In a series of tests still underway at the Army's Aberdeen Proving Ground, INL researchers have been using ultraviolet-wavelength lasers to scrub surfaces clean of sulfur mustard gas and VX, a nerve agent. The tests have proved successful so far, even on complex, porous surfaces like concrete.
Lasers can degrade weapons like VX in two ways: photochemically or photothermally. In photochemical decomposition, high-energy laser photons blast apart chemical bonds, slicing the agent into pieces. In photothermal decomposition, photons heat up the target surface enough to speed along natural degradation reactions. In some cases, the intense heat by itself can cause contaminant molecules to fall apart.
Knowing how chemical contaminants fall apart is key, because some of the elements resulting from their degradation products can themselves be hazardous. But according to Fox, the tests look good in this regard, too. "The lasers are showing neutralization of the agent without generation of dangerous byproducts," he says.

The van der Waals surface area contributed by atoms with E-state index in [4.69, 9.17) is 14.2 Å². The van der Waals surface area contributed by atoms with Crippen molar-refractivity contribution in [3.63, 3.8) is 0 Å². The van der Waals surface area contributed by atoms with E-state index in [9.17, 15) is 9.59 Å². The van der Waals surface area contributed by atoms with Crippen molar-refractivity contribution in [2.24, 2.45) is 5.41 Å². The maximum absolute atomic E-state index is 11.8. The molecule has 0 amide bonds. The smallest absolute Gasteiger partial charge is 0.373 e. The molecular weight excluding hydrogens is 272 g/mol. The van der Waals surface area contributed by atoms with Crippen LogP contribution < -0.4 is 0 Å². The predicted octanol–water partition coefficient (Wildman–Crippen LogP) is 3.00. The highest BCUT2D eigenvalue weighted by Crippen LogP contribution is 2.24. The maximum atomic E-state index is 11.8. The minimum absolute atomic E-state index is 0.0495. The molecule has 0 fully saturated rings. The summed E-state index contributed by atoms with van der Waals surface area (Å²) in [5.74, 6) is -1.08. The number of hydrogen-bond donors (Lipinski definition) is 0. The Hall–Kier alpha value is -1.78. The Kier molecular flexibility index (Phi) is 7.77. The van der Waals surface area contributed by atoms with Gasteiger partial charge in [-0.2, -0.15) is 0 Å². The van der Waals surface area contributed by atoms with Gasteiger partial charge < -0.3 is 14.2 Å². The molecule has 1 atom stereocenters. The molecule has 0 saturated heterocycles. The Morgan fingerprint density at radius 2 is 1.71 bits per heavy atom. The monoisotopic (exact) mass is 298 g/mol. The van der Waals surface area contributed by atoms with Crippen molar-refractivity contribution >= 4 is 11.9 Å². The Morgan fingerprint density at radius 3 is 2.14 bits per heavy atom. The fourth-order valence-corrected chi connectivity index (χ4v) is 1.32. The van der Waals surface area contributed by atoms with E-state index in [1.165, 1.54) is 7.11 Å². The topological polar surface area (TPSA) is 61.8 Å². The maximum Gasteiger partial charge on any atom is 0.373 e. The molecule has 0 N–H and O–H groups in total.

And even if they're not used to degrade VX or other agents, lasers could still be helpful in cleanup scenarios. Laser light could blast nasty chemicals off a wall, for example, and an integrated vacuum system could suck them up.
Fox and his team are adapting an established technology. Lasers have been used in cleanup capacities for more than a decade. Dentists employ them to kill periodontal bacteria and quash mouth infections. Doctors use them to remove tattoos. And lasers have recently become a common tool to restore precious artwork.
Laser technology has other commercial applications. Some cleanup and restoration firms are already using lasers to scrub soot off buildin
|Contact: John Verrico|
US Department of Homeland Security - Science and Technology